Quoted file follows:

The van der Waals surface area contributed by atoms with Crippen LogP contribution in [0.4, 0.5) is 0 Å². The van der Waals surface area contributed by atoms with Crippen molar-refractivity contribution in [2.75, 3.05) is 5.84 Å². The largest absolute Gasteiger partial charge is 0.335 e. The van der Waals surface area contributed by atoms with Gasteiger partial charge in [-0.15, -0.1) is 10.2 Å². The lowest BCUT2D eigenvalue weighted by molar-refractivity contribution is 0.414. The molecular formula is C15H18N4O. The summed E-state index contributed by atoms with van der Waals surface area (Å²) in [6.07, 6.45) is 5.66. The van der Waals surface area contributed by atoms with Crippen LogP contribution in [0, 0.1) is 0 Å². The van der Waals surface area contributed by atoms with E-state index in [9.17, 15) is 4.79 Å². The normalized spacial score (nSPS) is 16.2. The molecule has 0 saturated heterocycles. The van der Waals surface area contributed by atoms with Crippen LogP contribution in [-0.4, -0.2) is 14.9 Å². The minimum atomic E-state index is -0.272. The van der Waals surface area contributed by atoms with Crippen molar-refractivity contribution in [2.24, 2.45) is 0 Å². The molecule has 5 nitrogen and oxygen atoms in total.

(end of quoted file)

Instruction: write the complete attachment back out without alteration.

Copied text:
The van der Waals surface area contributed by atoms with Crippen LogP contribution in [0.4, 0.5) is 0 Å². The van der Waals surface area contributed by atoms with Crippen molar-refractivity contribution in [2.75, 3.05) is 5.84 Å². The largest absolute Gasteiger partial charge is 0.335 e. The van der Waals surface area contributed by atoms with Gasteiger partial charge in [-0.15, -0.1) is 10.2 Å². The lowest BCUT2D eigenvalue weighted by molar-refractivity contribution is 0.414. The molecular formula is C15H18N4O. The summed E-state index contributed by atoms with van der Waals surface area (Å²) in [6.07, 6.45) is 5.66. The van der Waals surface area contributed by atoms with Crippen LogP contribution in [0, 0.1) is 0 Å². The van der Waals surface area contributed by atoms with E-state index in [9.17, 15) is 4.79 Å². The normalized spacial score (nSPS) is 16.2. The molecule has 0 saturated heterocycles. The van der Waals surface area contributed by atoms with Crippen LogP contribution in [-0.4, -0.2) is 14.9 Å². The minimum atomic E-state index is -0.272. The van der Waals surface area contributed by atoms with Crippen molar-refractivity contribution in [2.24, 2.45) is 0 Å². The molecule has 5 nitrogen and oxygen atoms in total.